The Dissent Multipliers


The optimistically named “Arab Spring” whereby a number of the Arab countries are allegedly reclaiming their democratic and religious freedoms, removing corrupt dictatorship and setting up much more equitable distribution of resources and opportunities and shrugging off foreign domination may have some tenuous connection with reality, but still does not explain what triggered the dissent or more worryingly why the dissent continues to simmer.

The Anglican commentator Charles Reed suggests one of the major dissent multipliers for the Arab Spring was the stress which had been building with the shortage of basic commodities – and in particular food. For example Egypt is largely dependent on food from elsewhere and the average for Egyptians is to spend 40% of the family income on food. The rapidly rising food prices which translates in Egypt to 20% food inflation has brought the Egyptian population to a point where 40 million of the 83 million population are dependent on food rations.

The food price increase has several root causes. Forest fires and drought in Russia, winter kill of some food commodities in the US, and floods in Australia have all hit the food production areas whereas the increasing pressure on oil has resulted in some areas of food production being diverted into growing for synthetic fuel production. Then of course there is the rapidly increasing World population with China, Brazil and India in particular lifting their standard of living and competing for food which previously was the preserve of the richer nations. The reason why food then becomes a potential dissent multiplier is when it hits areas where there is uneven distribution of wealth, the disadvantaged are under increasing pressure to seize what they believe are their rights to survival. It goes without saying that areas outside this Middle East region suffer this same condition and therefore should be waqtched carefully for signs of breakdown in order.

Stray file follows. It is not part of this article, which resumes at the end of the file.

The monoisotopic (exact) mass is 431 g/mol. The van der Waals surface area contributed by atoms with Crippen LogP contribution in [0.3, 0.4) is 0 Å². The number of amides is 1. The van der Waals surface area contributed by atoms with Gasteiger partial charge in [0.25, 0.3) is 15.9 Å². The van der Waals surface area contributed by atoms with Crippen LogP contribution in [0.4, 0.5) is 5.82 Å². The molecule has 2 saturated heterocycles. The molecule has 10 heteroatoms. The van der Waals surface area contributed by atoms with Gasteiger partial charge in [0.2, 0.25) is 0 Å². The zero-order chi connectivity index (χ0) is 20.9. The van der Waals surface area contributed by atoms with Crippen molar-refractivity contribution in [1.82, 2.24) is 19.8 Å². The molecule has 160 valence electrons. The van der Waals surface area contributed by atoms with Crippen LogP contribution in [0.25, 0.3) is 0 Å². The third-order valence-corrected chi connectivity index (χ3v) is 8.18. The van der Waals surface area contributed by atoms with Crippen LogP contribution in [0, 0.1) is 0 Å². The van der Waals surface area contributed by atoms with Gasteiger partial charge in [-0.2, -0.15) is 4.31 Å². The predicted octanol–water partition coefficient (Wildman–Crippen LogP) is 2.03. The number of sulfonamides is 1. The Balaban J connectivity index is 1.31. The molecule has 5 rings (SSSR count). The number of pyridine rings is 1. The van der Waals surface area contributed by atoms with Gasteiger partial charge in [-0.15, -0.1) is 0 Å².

A second dissent multiplier is the concentration of power with an elite who differ from many in the population for ethnic, cultural or religious reasons. Many in wealthy backwaters in the West perceive the religious extremism as the fault of the particular religions of those involved, whereas the main contributing factor may well be that those in power differentially favour those who share tribal, and cultural backgrounds as well as religious affiliations. For example it is very clear in Libya that Gadhafi’s fellow tribesmen are loyal supporters of their patron while the rebels bent on his overthrow come from areas where power has been typically denied.

A third dissent multiplier is the memory of past injustices. When whole areas are subjugated so that resources in their area can be brought under the control of a distant controlling power eg Saddam Hussein conducting atrocities against the Kurds to suppress rebellion and remove the possibility that they might otherwise take control of oil in their home territory. When those doing the subjugation have clear support from one of the Super powers, whether it be US, Britain, France ,China, India etc who may well be financing dictatorship in return for access to valuable commodities – resentment against controlling governments is associated with resentment against their sponsors.

I would be interested to learn from others who may know of other current significant dissent multipliers.

This entry was posted in Egypt consequences, In the news, Libya, Moral Issues, Society and tagged , , , , , , , . Bookmark the permalink.

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